Believe it or not, it can be argued that a credit card could be used for every purchase, especially when it comes to rewards. By making purchases that you would have made anyways, you can earn points or even cashback, which could add up to free hundreds of dollars per year. Not only rewards, but by using a credit card instead of a debit card, if you are victim of fraud, at least you don’t have to worry about your bank account getting cleaned out with purchases on debit, and on credit you can dispute and don’t have to wait for the funds to return to you. While there are definitely pros when it comes to credit cards, you certainly can make mistakes if you’re not careful.
Not Checking Your Credit Report
If you have applied for a mortgage, loan, or even your current credit card, you know that the deciding factor that created your interest rate, let alone getting approved in the first place, had to do with your credit report. By pulling a free copy of your report at least once a year from the major credit card bureaus you can ensure all accounts are accurate and all information is yours. While you will not receive a score, you can view your score monthly on credit card statements so you can see it continue to hopefully trend upward.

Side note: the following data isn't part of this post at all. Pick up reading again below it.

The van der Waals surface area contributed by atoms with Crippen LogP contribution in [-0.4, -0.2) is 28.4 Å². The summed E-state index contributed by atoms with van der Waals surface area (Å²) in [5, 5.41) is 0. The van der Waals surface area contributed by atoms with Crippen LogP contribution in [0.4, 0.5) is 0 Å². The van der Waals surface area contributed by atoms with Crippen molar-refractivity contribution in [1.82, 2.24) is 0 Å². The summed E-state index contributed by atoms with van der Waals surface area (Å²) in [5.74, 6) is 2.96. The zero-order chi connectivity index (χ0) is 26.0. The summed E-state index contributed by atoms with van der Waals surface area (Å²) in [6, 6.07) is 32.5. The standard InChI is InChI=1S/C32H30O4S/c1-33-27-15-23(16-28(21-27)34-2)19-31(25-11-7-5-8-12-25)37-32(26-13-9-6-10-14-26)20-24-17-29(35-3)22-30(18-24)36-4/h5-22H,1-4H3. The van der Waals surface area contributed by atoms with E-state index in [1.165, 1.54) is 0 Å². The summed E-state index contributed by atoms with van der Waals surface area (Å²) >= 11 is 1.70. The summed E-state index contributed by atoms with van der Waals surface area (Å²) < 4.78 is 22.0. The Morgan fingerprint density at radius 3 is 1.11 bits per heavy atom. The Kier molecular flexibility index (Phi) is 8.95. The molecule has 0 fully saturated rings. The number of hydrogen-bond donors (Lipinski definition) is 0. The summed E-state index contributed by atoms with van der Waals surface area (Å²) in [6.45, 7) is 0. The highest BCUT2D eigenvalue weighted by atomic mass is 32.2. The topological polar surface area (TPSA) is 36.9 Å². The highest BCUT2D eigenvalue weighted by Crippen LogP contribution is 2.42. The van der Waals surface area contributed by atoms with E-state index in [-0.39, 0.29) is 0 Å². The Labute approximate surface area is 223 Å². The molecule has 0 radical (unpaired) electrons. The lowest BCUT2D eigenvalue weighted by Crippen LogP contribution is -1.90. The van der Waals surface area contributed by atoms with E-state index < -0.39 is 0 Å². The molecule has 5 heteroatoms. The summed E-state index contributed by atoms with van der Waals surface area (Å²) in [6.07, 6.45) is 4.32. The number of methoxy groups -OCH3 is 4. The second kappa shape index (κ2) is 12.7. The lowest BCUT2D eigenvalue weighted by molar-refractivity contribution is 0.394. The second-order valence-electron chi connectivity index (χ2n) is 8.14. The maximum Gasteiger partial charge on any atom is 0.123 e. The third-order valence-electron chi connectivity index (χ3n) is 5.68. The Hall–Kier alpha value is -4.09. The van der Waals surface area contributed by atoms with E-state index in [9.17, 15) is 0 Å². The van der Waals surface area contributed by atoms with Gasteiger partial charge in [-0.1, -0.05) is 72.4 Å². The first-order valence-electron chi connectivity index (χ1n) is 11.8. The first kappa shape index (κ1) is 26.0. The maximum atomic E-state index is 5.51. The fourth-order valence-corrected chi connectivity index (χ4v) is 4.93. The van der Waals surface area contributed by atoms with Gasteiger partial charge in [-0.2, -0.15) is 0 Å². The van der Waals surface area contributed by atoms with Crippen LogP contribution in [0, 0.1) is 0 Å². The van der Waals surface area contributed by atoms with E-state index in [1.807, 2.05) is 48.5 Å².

A large portion of your credit score has to do with payment history, so if you miss a payment by thirty days, you can look forward to seeing that mark against you probably for the next seven years on your report and your depleting score to go along with that. Not that it will hit your report, but even missing a payment by a day can cause a late fee, not to mention a possible interest rate spike that could cost you a considerable amount over time if you continue to carryover a balance.
Maxing Out Accounts
Just as important as your payment history is what you’re actually charging on your account, and the more you charge to reach your available balance, the lower your score will go as the credit utilization is increasing. You can charge throughout the month as much as you want, but hopefully what you can afford to payoff when the statement comes, otherwise you will be charged interest as you carryover a balance and can be recipe for a financial disaster.
Closing a Zero Balance
If you did find yourself in debt and have finally climbed your way out, you can be proud, not everyone gets out without massive financial implications like bankruptcy, so it should be cause for celebration. You may be tempted to close your credit account so that you don’t go down that spending road again, but actually that could hurt your score. If you don’t want to use the account, you can just cut up the card but leave it open, and you can have the best of both worlds.